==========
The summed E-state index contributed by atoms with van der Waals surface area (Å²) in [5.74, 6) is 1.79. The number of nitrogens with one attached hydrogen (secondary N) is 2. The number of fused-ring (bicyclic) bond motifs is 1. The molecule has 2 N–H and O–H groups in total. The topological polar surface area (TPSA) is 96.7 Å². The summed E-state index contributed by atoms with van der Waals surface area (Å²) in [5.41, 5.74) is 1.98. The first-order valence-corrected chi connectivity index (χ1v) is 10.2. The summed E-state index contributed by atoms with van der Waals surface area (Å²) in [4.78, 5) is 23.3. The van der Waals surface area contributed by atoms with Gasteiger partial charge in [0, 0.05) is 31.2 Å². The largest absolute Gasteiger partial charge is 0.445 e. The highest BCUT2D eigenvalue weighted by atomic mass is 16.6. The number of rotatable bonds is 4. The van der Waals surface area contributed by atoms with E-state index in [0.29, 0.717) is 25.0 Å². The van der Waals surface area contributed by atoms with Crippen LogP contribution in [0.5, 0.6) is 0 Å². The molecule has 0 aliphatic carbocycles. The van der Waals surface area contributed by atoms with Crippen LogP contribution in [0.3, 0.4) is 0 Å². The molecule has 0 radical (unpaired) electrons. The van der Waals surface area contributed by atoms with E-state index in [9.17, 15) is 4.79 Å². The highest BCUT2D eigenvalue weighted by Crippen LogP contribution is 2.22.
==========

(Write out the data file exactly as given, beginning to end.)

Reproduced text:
The summed E-state index contributed by atoms with van der Waals surface area (Å²) in [5.74, 6) is 1.79. The number of nitrogens with one attached hydrogen (secondary N) is 2. The number of fused-ring (bicyclic) bond motifs is 1. The molecule has 2 N–H and O–H groups in total. The topological polar surface area (TPSA) is 96.7 Å². The summed E-state index contributed by atoms with van der Waals surface area (Å²) in [5.41, 5.74) is 1.98. The first-order valence-corrected chi connectivity index (χ1v) is 10.2. The summed E-state index contributed by atoms with van der Waals surface area (Å²) in [4.78, 5) is 23.3. The van der Waals surface area contributed by atoms with Gasteiger partial charge in [0, 0.05) is 31.2 Å². The largest absolute Gasteiger partial charge is 0.445 e. The highest BCUT2D eigenvalue weighted by atomic mass is 16.6. The number of rotatable bonds is 4. The van der Waals surface area contributed by atoms with E-state index in [0.29, 0.717) is 25.0 Å². The van der Waals surface area contributed by atoms with Crippen LogP contribution in [0.5, 0.6) is 0 Å². The molecule has 0 aliphatic carbocycles. The van der Waals surface area contributed by atoms with Crippen LogP contribution in [0.3, 0.4) is 0 Å². The molecule has 0 radical (unpaired) electrons. The van der Waals surface area contributed by atoms with E-state index in [9.17, 15) is 4.79 Å². The highest BCUT2D eigenvalue weighted by Crippen LogP contribution is 2.22.